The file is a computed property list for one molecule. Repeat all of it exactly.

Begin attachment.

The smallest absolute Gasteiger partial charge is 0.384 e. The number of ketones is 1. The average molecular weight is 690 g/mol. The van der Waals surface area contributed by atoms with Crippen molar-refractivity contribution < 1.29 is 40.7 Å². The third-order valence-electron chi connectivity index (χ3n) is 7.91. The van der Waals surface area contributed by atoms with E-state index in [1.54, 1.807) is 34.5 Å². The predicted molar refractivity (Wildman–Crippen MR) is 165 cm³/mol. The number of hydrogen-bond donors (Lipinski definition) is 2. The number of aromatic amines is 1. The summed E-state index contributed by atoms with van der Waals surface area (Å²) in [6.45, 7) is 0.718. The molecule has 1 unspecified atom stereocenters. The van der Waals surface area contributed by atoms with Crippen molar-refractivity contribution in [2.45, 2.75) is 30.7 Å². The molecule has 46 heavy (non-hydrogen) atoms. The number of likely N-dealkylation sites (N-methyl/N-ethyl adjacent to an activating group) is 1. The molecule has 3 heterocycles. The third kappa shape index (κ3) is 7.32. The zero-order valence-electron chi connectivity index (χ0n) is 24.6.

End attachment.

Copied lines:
The smallest absolute Gasteiger partial charge is 0.384 e. The number of ketones is 1. The average molecular weight is 690 g/mol. The van der Waals surface area contributed by atoms with Crippen molar-refractivity contribution < 1.29 is 40.7 Å². The third-order valence-electron chi connectivity index (χ3n) is 7.91. The van der Waals surface area contributed by atoms with E-state index in [1.54, 1.807) is 34.5 Å². The predicted molar refractivity (Wildman–Crippen MR) is 165 cm³/mol. The number of hydrogen-bond donors (Lipinski definition) is 2. The number of aromatic amines is 1. The summed E-state index contributed by atoms with van der Waals surface area (Å²) in [6.45, 7) is 0.718. The molecule has 1 unspecified atom stereocenters. The van der Waals surface area contributed by atoms with Crippen molar-refractivity contribution in [2.45, 2.75) is 30.7 Å². The molecule has 46 heavy (non-hydrogen) atoms. The number of likely N-dealkylation sites (N-methyl/N-ethyl adjacent to an activating group) is 1. The molecule has 3 heterocycles. The third kappa shape index (κ3) is 7.32. The zero-order valence-electron chi connectivity index (χ0n) is 24.6.